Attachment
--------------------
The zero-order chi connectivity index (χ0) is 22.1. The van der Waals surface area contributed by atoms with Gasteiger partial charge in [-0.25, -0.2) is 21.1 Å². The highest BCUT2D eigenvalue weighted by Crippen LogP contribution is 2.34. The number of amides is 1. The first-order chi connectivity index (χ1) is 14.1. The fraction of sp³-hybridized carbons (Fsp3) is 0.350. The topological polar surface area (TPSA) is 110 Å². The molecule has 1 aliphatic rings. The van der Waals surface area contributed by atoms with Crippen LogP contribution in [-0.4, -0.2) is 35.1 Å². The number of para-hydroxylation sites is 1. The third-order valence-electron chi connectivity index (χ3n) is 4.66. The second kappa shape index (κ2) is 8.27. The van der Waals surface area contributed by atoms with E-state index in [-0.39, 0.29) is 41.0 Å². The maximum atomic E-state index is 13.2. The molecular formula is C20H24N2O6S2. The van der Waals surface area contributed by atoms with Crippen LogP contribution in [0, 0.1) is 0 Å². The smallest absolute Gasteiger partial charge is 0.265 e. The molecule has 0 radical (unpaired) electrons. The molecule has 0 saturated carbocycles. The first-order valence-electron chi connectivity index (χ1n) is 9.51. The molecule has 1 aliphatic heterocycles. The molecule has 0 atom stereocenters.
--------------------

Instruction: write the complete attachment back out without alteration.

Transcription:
The zero-order chi connectivity index (χ0) is 22.1. The van der Waals surface area contributed by atoms with Gasteiger partial charge in [-0.25, -0.2) is 21.1 Å². The highest BCUT2D eigenvalue weighted by Crippen LogP contribution is 2.34. The number of amides is 1. The first-order chi connectivity index (χ1) is 14.1. The fraction of sp³-hybridized carbons (Fsp3) is 0.350. The topological polar surface area (TPSA) is 110 Å². The molecule has 1 aliphatic rings. The van der Waals surface area contributed by atoms with Crippen LogP contribution in [-0.4, -0.2) is 35.1 Å². The number of para-hydroxylation sites is 1. The third-order valence-electron chi connectivity index (χ3n) is 4.66. The second kappa shape index (κ2) is 8.27. The van der Waals surface area contributed by atoms with E-state index in [-0.39, 0.29) is 41.0 Å². The maximum atomic E-state index is 13.2. The molecular formula is C20H24N2O6S2. The van der Waals surface area contributed by atoms with Crippen LogP contribution in [0, 0.1) is 0 Å². The smallest absolute Gasteiger partial charge is 0.265 e. The molecule has 0 radical (unpaired) electrons. The molecule has 0 saturated carbocycles. The first-order valence-electron chi connectivity index (χ1n) is 9.51. The molecule has 1 aliphatic heterocycles. The molecule has 0 atom stereocenters.